Starting a business remains as one of the top aspirations of many employees.
I also had that dream once… a dream that I was able to turn to reality almost a decade ago.
And today, I’m sharing with you how I knew it was time for me to quit my job and become a full-time entrepreneur.
These are the questions I asked myself before I decided to tender my resignation letter to my boss.
Do I have a good, running business?
I highly discourage anyone from quitting their job to start a business.
The business should already be running before you resign from work. If you think this is impossible, then you’re underestimating your capabilities.
Before I quit, my software development freelance “business” was already set and I had clients lined up to last me the whole year.
Likewise, I’ve met countless business owners who also started their ventures while they’re still employed.
If we can do it, you can too.
Do I have enough savings to last me at least 6 months?
Quitting work will affect your cashflow because you’re losing a good source of income.
So be sure you have enough savings to survive at least 6 months. This will allow you to focus on the business without worrying on your own costs of living.
What you can do is to live only with your salary income, then save all your business profits and make it your buffer fund for use when you finally resign.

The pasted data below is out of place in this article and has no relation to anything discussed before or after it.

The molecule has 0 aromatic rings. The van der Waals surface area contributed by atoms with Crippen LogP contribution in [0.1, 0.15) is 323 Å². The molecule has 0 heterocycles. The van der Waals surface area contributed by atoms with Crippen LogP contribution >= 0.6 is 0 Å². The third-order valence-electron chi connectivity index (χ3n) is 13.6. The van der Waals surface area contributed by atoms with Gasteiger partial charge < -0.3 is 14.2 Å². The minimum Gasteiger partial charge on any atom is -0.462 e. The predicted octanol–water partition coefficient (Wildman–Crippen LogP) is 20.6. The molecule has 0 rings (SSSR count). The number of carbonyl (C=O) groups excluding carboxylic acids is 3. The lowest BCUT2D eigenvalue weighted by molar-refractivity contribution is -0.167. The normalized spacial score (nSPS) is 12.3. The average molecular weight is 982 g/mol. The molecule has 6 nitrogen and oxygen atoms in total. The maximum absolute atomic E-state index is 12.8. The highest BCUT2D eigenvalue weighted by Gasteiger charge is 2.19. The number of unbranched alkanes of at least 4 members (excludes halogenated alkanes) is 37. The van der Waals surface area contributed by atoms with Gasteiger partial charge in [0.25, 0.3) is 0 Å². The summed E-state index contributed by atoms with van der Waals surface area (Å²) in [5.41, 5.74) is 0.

What will I do when I resign?
Once you get out of the rat race, you’ll get an extra 40 hours a week (probably more). What do you plan to do with all that extra time?
The answer is to come up with a list of tasks that will keep you productive, and more importantly, contribute to the growth of your business.
Design your new, post-corporate-world, daily and weekly work routine.
How do I want the business to grow when I go full-time?
The business should not remain the same when you quit your job. If you have no plans of growing it, then there’s very little point in resigning because all you’re doing is just straining your cashflow by cutting off an income source (your job).
So before you quit your job, review your business first, especially its mission, vision and values statements.
Reflect upon them and plan for the “next chapter” of the business.
What’s my “Plan B trigger”?
When you don’t have a back-up plan, you’ll be more determined and focused to make your one and only plan work. However, you should be practical enough to define the situation when drafting a “Plan B” becomes necessary.
Back then, I set a minimum acceptable monthly net profit for the business.
And if I fall below that target for 3 consecutive months, then that’s my signal to consider my available options regarding the business, and my personal finances, including the possibility of going back to employment.
How about you? Any other tips you can share? Please write them below in the comments section and let’s talk more about this.
Photo credit: quinnanya
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